South Asia

At UN, Pakistan calls for campaign to recover arms from terrorist groups

UNITED NATIONS — Pakistan has called for a “concerted campaign” at the United Nations to recover weapons from terrorist groups, particularly Tehreek-i-Taliban Pakistan (TTP).

Speaking at the U.N.’s Fourth Review Conference of the Program of Action (PoA) on Small Arms and Light Weapons (SALW) on Tuesday, Ambassador Munir Akram expressed Pakistan’s “grave concern over the acquisition and use of modern and sophisticated small arms by terrorist groups, such as the TTP.”

In a statement issued by the Pakistani mission to the U.N., Akram highlighted the “need for a concerted campaign to recover all weapons from terrorist groups like the TTP” and called for an investigation into how these groups acquired such sophisticated arms.

The Pakistani envoy asserted that it was the responsibility of U.N. member states and the U.N. itself to take measures to prevent the illicit trade, transfer, and diversion of these arms. “Terrorists and criminals do not manufacture these arms. They acquire them from illicit arms markets or receive them from entities that want to destabilize a particular region or country,” Akram emphasized.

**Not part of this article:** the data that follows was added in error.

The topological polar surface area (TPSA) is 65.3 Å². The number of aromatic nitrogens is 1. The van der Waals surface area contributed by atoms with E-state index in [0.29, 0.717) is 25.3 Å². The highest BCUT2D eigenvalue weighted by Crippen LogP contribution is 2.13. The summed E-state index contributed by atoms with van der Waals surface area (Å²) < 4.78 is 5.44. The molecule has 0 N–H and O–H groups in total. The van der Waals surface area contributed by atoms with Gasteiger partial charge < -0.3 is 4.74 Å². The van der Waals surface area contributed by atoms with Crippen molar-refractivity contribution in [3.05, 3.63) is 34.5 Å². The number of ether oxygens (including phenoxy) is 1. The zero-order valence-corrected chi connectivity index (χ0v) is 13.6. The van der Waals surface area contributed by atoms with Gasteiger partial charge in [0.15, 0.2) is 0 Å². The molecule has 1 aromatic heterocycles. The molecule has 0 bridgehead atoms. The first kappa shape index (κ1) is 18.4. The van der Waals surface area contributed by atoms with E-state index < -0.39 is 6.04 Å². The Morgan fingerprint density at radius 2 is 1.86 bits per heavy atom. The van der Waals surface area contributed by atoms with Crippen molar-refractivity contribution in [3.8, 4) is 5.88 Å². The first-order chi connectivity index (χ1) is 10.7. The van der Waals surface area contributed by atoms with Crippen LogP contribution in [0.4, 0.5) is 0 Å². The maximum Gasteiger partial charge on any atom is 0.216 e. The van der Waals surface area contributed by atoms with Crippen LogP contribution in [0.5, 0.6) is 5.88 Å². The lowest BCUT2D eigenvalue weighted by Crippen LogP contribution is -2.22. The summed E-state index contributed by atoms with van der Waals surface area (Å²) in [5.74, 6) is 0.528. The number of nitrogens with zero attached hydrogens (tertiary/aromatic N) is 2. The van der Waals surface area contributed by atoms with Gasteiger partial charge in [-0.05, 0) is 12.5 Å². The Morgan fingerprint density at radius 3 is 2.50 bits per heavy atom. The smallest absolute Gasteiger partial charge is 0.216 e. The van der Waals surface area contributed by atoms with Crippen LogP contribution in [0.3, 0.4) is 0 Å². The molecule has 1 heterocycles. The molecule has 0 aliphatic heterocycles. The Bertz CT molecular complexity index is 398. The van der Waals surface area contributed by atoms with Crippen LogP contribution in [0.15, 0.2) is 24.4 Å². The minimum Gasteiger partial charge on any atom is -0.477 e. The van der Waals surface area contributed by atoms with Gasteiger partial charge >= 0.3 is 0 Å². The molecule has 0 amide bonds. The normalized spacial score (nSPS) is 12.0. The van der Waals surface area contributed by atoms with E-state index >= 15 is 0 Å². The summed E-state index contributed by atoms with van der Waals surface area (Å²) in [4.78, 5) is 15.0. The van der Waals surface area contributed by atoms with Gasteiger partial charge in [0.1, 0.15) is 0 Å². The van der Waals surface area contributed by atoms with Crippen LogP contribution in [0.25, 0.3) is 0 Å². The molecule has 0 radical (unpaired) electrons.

Akram underscored how the “illicit proliferation, excessive accumulation and misuse of SALW” exacerbate conflicts, fuel terrorism, threaten peace and security, and undermine sustainable development globally. He noted that new technologies, such as unmanned aerial vehicles (UAVs) and drones, are “deepening challenges in combating the proliferation of increasingly lethal small arms.”

Describing the U.N. PoA and the International Tracing Instrument (ITI) as structured frameworks to address the challenges of illicit trade and trafficking of SALW, Akram reiterated Pakistan’s commitment to both tools. “We have strengthened our legislative frameworks, enhanced transfer controls, and implemented robust measures to prevent the diversion of SALW to unauthorized users,” he said.

Pointing out the limitations of a supply-side approach to tackling SALW challenges, Akram called for more strenuous efforts and resources to “resolve and end conflicts in various regions, end terrorist activities, and eliminate organized crime.”

The increase in attacks by the TTP in Pakistan over the past two years has raised alarm. Islamabad has blamed the Taliban for providing safe havens to TTP members, but the Taliban has rejected these claims, calling the issue an internal matter for the Pakistani government.